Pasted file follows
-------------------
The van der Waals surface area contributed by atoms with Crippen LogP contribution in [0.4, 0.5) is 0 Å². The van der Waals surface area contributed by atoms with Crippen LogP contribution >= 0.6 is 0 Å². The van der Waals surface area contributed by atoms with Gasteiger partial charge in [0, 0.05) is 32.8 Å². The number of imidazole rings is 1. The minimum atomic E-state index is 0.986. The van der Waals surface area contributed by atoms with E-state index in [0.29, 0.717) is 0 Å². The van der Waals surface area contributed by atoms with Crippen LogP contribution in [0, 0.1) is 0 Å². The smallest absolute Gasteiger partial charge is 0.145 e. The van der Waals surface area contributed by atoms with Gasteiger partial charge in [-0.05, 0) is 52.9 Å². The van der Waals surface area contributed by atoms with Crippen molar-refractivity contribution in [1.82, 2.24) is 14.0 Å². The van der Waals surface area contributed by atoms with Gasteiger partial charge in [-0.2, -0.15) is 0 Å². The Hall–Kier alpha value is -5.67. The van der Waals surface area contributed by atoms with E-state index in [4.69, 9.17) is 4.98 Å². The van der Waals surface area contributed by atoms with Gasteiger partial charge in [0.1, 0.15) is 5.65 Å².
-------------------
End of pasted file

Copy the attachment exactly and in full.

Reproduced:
The van der Waals surface area contributed by atoms with Crippen LogP contribution in [0.4, 0.5) is 0 Å². The van der Waals surface area contributed by atoms with Crippen LogP contribution >= 0.6 is 0 Å². The van der Waals surface area contributed by atoms with Gasteiger partial charge in [0, 0.05) is 32.8 Å². The number of imidazole rings is 1. The minimum atomic E-state index is 0.986. The van der Waals surface area contributed by atoms with E-state index in [0.29, 0.717) is 0 Å². The van der Waals surface area contributed by atoms with Crippen LogP contribution in [0, 0.1) is 0 Å². The smallest absolute Gasteiger partial charge is 0.145 e. The van der Waals surface area contributed by atoms with Gasteiger partial charge in [-0.05, 0) is 52.9 Å². The van der Waals surface area contributed by atoms with Crippen molar-refractivity contribution in [1.82, 2.24) is 14.0 Å². The van der Waals surface area contributed by atoms with Gasteiger partial charge in [-0.2, -0.15) is 0 Å². The Hall–Kier alpha value is -5.67. The van der Waals surface area contributed by atoms with E-state index in [4.69, 9.17) is 4.98 Å². The van der Waals surface area contributed by atoms with Gasteiger partial charge in [0.1, 0.15) is 5.65 Å².